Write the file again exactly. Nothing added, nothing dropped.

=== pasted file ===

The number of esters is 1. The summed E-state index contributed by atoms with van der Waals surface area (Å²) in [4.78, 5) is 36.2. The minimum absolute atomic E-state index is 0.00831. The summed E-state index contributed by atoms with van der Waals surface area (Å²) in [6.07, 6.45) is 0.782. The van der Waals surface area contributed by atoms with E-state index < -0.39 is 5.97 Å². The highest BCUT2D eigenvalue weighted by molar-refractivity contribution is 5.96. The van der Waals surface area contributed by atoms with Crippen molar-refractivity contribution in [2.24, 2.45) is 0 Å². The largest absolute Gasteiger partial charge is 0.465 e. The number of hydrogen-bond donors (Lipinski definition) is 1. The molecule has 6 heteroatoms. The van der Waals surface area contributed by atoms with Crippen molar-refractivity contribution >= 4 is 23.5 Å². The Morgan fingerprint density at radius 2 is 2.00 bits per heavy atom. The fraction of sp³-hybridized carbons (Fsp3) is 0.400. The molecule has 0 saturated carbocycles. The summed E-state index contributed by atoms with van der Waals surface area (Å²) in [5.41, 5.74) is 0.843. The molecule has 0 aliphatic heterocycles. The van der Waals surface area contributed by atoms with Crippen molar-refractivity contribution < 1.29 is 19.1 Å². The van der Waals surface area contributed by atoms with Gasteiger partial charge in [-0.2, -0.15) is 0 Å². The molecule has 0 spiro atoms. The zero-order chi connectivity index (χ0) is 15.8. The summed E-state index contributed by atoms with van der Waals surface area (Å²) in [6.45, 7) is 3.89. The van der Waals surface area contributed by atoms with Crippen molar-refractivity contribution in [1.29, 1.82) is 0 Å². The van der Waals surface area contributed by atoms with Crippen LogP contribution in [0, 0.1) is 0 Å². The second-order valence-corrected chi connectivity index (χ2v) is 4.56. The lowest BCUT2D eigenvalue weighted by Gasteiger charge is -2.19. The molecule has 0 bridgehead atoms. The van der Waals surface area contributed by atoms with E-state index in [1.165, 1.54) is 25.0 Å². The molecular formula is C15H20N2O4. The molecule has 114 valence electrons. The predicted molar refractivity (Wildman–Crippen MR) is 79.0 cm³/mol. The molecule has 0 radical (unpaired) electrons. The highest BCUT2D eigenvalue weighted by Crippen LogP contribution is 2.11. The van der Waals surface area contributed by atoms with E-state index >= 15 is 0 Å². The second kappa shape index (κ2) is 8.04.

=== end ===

The number of esters is 1. The summed E-state index contributed by atoms with van der Waals surface area (Å²) in [4.78, 5) is 36.2. The minimum absolute atomic E-state index is 0.00831. The summed E-state index contributed by atoms with van der Waals surface area (Å²) in [6.07, 6.45) is 0.782. The van der Waals surface area contributed by atoms with E-state index < -0.39 is 5.97 Å². The highest BCUT2D eigenvalue weighted by molar-refractivity contribution is 5.96. The van der Waals surface area contributed by atoms with Crippen molar-refractivity contribution in [2.24, 2.45) is 0 Å². The largest absolute Gasteiger partial charge is 0.465 e. The number of hydrogen-bond donors (Lipinski definition) is 1. The molecule has 6 heteroatoms. The van der Waals surface area contributed by atoms with Crippen molar-refractivity contribution >= 4 is 23.5 Å². The Morgan fingerprint density at radius 2 is 2.00 bits per heavy atom. The fraction of sp³-hybridized carbons (Fsp3) is 0.400. The molecule has 0 saturated carbocycles. The summed E-state index contributed by atoms with van der Waals surface area (Å²) in [5.41, 5.74) is 0.843. The molecule has 0 aliphatic heterocycles. The van der Waals surface area contributed by atoms with Crippen molar-refractivity contribution < 1.29 is 19.1 Å². The van der Waals surface area contributed by atoms with Gasteiger partial charge in [-0.2, -0.15) is 0 Å². The molecule has 0 spiro atoms. The zero-order chi connectivity index (χ0) is 15.8. The summed E-state index contributed by atoms with van der Waals surface area (Å²) in [6.45, 7) is 3.89. The van der Waals surface area contributed by atoms with Crippen molar-refractivity contribution in [1.29, 1.82) is 0 Å². The van der Waals surface area contributed by atoms with Crippen LogP contribution in [0, 0.1) is 0 Å². The second-order valence-corrected chi connectivity index (χ2v) is 4.56. The lowest BCUT2D eigenvalue weighted by Gasteiger charge is -2.19. The molecule has 0 bridgehead atoms. The van der Waals surface area contributed by atoms with E-state index in [1.165, 1.54) is 25.0 Å². The molecular formula is C15H20N2O4. The molecule has 114 valence electrons. The predicted molar refractivity (Wildman–Crippen MR) is 79.0 cm³/mol. The molecule has 0 radical (unpaired) electrons. The highest BCUT2D eigenvalue weighted by Crippen LogP contribution is 2.11. The van der Waals surface area contributed by atoms with E-state index >= 15 is 0 Å². The second kappa shape index (κ2) is 8.04.